To tell the story of Irish Blue Limestone you need to go back about 370 million years. Obviously at that time Ireland was not the green countryside which everyone is now familiar with in the guide books, but rather part of the floor of a shallow inlet of the sea. This inlet lay on the southern edge of a large landmass which included the present day North America, Europe and Asia and was about 5 degrees North of the equator.
During this long geological history the Dinantian sediments changed from soft unconsolidated muds into the limestone beds that underlie much of the central part of Ireland.
All over Ireland ancient monuments can be found from early pre-christian tombs to Christian celtic stone crosses. The uniformity of this stone, and the potential to split out thin slabs of consistent thickness, made this material attractive to the early stone masons.By the middle of the 19th century almost every village on the outcrop of this limestone had a small quarry that was worked to provide building stone for the local population.
Irish Blue Limestone is available in four different grades. The highest grade is monumental stone. This is a very uniform limestone with few surface imperfections. These properties make it ideal for carving and limestone of this class can hold very fine detail when used in sculpture, headstones, plaques, or ornamental features. The stone will develop a deep lustrous polish.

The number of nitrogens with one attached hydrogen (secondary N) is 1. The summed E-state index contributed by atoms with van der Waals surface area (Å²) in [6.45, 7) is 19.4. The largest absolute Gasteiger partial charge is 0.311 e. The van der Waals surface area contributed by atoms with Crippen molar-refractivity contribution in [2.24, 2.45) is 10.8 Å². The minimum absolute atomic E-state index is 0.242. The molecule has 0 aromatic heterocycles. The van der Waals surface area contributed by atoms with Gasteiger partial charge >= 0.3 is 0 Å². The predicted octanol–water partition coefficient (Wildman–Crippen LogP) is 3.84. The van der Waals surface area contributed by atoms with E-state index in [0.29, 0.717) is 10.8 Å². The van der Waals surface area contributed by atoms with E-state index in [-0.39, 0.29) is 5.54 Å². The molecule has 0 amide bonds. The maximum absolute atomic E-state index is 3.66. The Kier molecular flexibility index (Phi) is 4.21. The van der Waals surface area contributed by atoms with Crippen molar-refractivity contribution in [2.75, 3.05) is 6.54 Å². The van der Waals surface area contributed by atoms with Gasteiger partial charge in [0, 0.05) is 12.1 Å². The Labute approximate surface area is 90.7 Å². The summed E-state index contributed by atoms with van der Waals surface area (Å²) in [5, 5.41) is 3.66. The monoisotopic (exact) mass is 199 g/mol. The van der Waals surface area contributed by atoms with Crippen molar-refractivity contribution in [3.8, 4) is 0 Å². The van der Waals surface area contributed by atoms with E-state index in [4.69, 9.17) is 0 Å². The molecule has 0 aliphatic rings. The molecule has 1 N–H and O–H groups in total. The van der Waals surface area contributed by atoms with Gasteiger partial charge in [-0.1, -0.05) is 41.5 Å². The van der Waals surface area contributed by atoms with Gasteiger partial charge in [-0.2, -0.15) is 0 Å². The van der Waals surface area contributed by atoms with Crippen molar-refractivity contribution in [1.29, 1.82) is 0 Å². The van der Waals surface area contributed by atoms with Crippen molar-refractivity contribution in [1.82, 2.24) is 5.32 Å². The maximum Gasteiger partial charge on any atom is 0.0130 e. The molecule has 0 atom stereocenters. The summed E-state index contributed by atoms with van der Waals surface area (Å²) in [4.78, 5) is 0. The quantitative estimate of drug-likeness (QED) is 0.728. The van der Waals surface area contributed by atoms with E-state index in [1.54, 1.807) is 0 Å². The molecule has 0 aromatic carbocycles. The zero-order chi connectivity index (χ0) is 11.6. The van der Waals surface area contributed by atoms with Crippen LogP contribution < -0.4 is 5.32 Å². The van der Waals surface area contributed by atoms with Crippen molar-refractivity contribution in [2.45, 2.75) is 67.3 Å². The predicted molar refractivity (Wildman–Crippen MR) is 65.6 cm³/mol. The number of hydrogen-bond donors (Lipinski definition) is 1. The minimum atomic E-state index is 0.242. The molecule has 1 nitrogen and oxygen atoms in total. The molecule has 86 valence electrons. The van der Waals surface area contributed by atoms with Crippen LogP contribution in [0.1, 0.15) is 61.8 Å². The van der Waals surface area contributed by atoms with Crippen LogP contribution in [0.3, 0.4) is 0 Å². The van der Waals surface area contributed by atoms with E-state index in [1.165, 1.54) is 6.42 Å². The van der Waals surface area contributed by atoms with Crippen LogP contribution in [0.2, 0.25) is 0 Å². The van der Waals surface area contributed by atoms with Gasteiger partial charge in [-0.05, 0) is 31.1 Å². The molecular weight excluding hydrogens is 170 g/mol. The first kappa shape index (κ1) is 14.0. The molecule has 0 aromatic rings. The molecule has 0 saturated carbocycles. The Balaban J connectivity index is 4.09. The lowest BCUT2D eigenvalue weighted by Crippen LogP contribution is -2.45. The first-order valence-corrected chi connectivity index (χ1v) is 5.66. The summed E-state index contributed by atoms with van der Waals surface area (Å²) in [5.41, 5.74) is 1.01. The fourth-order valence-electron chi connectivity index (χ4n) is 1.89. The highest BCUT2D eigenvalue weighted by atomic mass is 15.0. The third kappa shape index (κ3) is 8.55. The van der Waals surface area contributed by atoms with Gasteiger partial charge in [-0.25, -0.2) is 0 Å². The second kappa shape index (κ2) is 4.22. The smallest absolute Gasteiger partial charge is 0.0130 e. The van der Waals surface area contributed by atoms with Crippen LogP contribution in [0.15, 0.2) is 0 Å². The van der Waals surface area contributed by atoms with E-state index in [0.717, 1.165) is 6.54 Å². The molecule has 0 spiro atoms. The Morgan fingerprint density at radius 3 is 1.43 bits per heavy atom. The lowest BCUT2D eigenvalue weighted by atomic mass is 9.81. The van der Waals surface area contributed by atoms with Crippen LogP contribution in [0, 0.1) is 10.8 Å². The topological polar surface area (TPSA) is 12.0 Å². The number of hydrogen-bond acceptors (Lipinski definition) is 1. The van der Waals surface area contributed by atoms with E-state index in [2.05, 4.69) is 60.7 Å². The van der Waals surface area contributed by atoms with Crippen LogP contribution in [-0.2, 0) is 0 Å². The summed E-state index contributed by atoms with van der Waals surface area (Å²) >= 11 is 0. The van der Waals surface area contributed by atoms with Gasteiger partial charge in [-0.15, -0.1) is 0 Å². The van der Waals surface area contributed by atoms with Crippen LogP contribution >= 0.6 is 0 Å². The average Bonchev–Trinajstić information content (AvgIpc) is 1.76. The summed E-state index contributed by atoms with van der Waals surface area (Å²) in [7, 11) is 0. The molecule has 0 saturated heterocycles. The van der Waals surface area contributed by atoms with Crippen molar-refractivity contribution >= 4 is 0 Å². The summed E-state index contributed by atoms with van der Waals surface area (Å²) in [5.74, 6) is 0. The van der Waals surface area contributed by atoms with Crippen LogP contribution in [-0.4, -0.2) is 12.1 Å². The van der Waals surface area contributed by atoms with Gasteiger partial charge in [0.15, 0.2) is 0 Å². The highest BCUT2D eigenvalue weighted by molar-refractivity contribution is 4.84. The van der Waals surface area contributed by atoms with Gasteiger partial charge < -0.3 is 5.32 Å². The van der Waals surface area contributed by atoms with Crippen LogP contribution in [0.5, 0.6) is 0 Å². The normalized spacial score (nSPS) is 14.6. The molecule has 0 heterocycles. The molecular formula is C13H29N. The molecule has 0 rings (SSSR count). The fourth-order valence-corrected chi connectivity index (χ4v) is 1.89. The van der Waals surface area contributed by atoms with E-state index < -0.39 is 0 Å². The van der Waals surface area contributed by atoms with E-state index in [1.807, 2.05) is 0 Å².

Class A limestone is used for building or restoration work whereas Class B limestone is normally used for cladding and ashlar work in the building industry. The Carboniferous Period left much of the island of Ireland covered by limestones. Over 2,000 years of use as a building material has established their durability. Irish Blue Limestone has been used for centuries as the material of choice for the construction of prestige buildings. It can be worked to provide colours that range from deep blue black to subtle blue grey and surface textures ranging from silky smooth to positively aggressive. In the hands of a skilled architect, designer or mason the combination of colours and textures can bring the most mundane structure to life or produce stunning variations with the interplay between light and texture.